Effect of Antimicrobial Peptide KSL-W on Human Gingival Tissue and C. albicans Growth, Transition and Secreted Aspartyl Proteinase (SAPS) 2, 4, 5 and 6 Expressions
Annual rept. 1 Apr 2013-31 Mar 2014
LAVAL UNIV QUEBEC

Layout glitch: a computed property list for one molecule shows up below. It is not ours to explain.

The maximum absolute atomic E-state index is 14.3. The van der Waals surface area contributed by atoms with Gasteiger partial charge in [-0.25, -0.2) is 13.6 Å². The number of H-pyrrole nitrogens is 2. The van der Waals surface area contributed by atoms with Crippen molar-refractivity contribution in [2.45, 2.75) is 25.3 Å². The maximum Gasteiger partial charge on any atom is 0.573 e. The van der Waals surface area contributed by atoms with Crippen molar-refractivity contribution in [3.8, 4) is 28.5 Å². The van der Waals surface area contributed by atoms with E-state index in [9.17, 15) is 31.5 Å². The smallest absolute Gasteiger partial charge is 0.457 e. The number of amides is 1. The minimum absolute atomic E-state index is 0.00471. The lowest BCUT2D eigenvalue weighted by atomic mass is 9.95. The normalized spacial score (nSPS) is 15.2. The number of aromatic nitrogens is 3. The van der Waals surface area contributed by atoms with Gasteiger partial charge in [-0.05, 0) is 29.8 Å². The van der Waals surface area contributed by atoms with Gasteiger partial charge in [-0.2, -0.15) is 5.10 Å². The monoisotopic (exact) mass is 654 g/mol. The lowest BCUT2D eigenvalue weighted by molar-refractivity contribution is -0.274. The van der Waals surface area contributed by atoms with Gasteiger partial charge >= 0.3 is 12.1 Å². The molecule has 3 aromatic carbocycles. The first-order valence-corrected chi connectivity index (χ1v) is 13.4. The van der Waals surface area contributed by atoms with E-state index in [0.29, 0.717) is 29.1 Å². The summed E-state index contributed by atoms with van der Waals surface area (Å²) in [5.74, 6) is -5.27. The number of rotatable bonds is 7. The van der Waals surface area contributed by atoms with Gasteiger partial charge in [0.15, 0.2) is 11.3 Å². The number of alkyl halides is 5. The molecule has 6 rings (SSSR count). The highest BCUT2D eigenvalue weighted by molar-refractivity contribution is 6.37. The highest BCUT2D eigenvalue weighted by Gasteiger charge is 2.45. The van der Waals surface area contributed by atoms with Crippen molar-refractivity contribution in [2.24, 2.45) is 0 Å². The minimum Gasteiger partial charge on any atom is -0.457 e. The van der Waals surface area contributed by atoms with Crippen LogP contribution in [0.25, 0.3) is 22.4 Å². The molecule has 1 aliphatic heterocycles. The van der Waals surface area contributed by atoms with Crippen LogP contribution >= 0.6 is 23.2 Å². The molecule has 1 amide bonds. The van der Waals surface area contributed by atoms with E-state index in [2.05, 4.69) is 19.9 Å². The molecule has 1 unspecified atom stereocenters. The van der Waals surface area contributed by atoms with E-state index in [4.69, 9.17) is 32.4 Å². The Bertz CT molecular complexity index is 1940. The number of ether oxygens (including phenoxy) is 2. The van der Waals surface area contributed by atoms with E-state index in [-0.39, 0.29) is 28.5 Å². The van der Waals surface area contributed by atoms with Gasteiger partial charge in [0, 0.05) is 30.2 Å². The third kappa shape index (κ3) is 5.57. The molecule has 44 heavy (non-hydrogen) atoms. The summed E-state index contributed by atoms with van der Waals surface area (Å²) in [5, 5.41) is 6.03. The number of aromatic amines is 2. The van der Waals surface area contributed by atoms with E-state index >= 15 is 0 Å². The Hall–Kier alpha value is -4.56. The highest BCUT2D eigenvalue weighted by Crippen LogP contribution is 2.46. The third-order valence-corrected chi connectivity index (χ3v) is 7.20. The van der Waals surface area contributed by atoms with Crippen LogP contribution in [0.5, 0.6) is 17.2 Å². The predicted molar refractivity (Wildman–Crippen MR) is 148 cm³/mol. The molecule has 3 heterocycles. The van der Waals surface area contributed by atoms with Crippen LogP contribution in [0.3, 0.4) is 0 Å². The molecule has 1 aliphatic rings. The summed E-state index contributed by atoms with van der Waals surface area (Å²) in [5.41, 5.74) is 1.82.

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The antifungal armamentarium for the treatment of systemic fungal infections has increased in recent years. Although very helpful to controleliminate fungal infections, the available antifungal drugs do have some limitations such as antifungal drug resistance. As an example, azole resistance is an issue in patients with chronic mucocutaneous candidiasis caused by C. albicans in the context of HIV-infected individuals with recurrent oropharyngeal and esophageal candidiasis. A similar trend in vaginal isolates of C. albicans has been seen in women prone to recurrent vaginal candidiasis exposed to long-term fluconazole Bulik et al., 2009,Shahid and Sobel, 2009. In the latter scenario fortunately relatively rare to date therapeutic options available for oral management of fluconazole-reduced susceptibility C. albicans are few, resulting in the inconvenient use of long-term topical imidazoles. These facts have generated greater interest in the development of new antifungal drugs using various synthetic and naturally occurring antimicrobial molecules. Natural antimicrobial peptides, such as defensins produced by epithelial cells, showed a broad range of antibacterial activity and could play a role in preventing microbial infectionsDecanis et al., 2009,Zaslof, 2002. These antimicrobial peptides generally exhibit selective toxicity for microorganisms and show fewer propensities to induce microbial resistance.
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